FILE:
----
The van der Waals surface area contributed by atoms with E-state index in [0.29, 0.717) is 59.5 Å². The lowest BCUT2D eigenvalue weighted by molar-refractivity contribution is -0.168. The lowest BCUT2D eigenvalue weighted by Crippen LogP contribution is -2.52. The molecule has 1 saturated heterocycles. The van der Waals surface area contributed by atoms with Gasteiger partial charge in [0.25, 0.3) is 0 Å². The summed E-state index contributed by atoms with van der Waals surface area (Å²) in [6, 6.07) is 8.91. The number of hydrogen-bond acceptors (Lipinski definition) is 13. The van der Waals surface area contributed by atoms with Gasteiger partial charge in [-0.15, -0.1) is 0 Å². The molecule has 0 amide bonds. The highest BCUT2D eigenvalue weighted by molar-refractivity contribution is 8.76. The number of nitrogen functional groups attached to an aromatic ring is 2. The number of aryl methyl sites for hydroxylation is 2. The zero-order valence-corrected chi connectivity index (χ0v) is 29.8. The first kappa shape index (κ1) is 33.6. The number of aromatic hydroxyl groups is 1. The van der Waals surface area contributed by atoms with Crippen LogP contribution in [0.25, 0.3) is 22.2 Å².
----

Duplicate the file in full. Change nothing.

The van der Waals surface area contributed by atoms with E-state index in [0.29, 0.717) is 59.5 Å². The lowest BCUT2D eigenvalue weighted by molar-refractivity contribution is -0.168. The lowest BCUT2D eigenvalue weighted by Crippen LogP contribution is -2.52. The molecule has 1 saturated heterocycles. The van der Waals surface area contributed by atoms with Gasteiger partial charge in [0.25, 0.3) is 0 Å². The summed E-state index contributed by atoms with van der Waals surface area (Å²) in [6, 6.07) is 8.91. The number of hydrogen-bond acceptors (Lipinski definition) is 13. The van der Waals surface area contributed by atoms with Gasteiger partial charge in [-0.15, -0.1) is 0 Å². The molecule has 0 amide bonds. The highest BCUT2D eigenvalue weighted by molar-refractivity contribution is 8.76. The number of nitrogen functional groups attached to an aromatic ring is 2. The number of aryl methyl sites for hydroxylation is 2. The zero-order valence-corrected chi connectivity index (χ0v) is 29.8. The first kappa shape index (κ1) is 33.6. The number of aromatic hydroxyl groups is 1. The van der Waals surface area contributed by atoms with Crippen LogP contribution in [0.25, 0.3) is 22.2 Å².